Three Chinese astronauts that were part of the Shenzhou 13 crewed mission to space have returned to Earth. Known as taikonauts in Chinese, the astronauts spent a total of 183 days in space aboard the Tiangong space station. They lived at the Tianhe living quarters for much of their time out in space after being launched to space aboard the Tianzhou-2 cargo spacecraft.

Shenzhou 13: Three Chinese Astronauts Return to Earth after 183 Days in Space

The three astronauts are Zhai Zhigang, Ye Guangfu, and female crew member Wang Yaping. The trio left Earth for space on October 15, 2021, after lifting off at the Jiuguan Satellite Launch Center pad in the middle of the Gobi Desert. On their return on April 15, they landed at around 10 pm in northern China’s Inner Mongolia Autonomous Region nine hours after leaving the Tiangong space station – the Chinese equivalent of NASA’s International Space Station (ISS).

Before the successful launch and arrival of the Shenzhou 13 crewed mission, the Shenzhou 12 mission sent three Chinese astronauts who spent 92 days in space in 2021. Zhigang commanded the Shenzhou 13 mission, and Yaping was the first woman to live in the Tiangong space station and the first Chinese woman to ever conduct a spacewalk.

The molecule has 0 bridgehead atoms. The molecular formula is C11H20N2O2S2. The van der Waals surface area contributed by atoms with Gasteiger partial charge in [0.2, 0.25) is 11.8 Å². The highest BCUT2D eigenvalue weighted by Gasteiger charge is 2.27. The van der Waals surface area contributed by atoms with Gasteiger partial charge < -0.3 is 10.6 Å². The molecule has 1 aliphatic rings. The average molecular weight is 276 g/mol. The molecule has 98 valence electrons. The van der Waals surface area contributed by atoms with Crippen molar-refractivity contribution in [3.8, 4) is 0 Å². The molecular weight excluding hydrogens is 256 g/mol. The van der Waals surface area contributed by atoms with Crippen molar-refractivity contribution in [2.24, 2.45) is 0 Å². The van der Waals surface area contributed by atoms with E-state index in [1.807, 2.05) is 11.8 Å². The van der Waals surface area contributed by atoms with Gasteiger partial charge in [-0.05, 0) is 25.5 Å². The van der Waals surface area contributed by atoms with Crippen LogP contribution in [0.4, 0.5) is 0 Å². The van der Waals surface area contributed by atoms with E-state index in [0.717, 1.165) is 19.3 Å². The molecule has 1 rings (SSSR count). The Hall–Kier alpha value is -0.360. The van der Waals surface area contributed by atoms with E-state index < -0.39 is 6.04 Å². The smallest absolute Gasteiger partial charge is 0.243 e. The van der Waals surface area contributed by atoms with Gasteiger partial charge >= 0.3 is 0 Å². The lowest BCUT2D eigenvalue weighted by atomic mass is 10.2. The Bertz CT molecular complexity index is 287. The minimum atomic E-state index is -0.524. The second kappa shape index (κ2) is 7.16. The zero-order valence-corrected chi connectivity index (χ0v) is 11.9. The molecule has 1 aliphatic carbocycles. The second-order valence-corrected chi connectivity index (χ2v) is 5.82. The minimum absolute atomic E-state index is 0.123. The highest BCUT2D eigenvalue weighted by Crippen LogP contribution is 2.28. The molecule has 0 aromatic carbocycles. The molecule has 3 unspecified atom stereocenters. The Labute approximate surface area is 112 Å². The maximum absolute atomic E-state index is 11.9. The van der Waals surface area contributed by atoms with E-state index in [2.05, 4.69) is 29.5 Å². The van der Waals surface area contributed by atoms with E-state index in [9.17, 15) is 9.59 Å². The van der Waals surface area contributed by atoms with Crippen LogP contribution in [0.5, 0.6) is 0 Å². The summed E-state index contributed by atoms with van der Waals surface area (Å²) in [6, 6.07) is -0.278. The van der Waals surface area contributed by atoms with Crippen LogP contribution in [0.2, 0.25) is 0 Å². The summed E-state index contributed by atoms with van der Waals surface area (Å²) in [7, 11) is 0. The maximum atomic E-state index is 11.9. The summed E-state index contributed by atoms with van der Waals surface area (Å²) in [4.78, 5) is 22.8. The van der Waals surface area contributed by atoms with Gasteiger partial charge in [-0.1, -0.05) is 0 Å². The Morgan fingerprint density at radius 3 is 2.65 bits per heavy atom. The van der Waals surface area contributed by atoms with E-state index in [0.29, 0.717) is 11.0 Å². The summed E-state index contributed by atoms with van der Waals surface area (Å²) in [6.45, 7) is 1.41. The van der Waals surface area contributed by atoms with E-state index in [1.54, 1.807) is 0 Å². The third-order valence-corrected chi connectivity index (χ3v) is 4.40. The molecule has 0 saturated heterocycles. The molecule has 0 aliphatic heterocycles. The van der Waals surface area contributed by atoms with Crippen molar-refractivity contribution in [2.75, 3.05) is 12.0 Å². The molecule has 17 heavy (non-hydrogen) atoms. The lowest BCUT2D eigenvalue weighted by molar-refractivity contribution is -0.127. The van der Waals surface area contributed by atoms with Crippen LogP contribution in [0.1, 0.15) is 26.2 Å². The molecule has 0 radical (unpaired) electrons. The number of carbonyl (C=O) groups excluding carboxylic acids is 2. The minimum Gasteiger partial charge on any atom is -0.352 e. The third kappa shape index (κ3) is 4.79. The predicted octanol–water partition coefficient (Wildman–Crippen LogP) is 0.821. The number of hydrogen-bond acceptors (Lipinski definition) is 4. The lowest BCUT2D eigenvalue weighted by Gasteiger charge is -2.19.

The Tiangong is still a work in progress, and the Shenzhou 13 mission was the fifth in 11 scheduled missions to complete work at the space station. The next two missions are the three-person Shenzhou 14 and the Tianzhou 4 cargo mission. China constructed its own space station – the only space station in the world besides the ISS – after the United States prevented its participation in the ISS.

The three Shenzhou 13 crew ran more than 20 scientific experiments in orbit and even conducted two live lectures from the Tianhe living quarters. Space experts said the purpose of the lecture was to demonstrate China’s space competency.

“A real-time, interactive event with China’s taikonauts highlights the reality of the country’s technological achievements and displays the competencies and utility of its space program,” said Molly Silk, a doctoral researcher of Chinese space policy at the University of Manchester in England. “Such an event serves to enhance national pride and to encourage young citizens to pursue science-based careers.”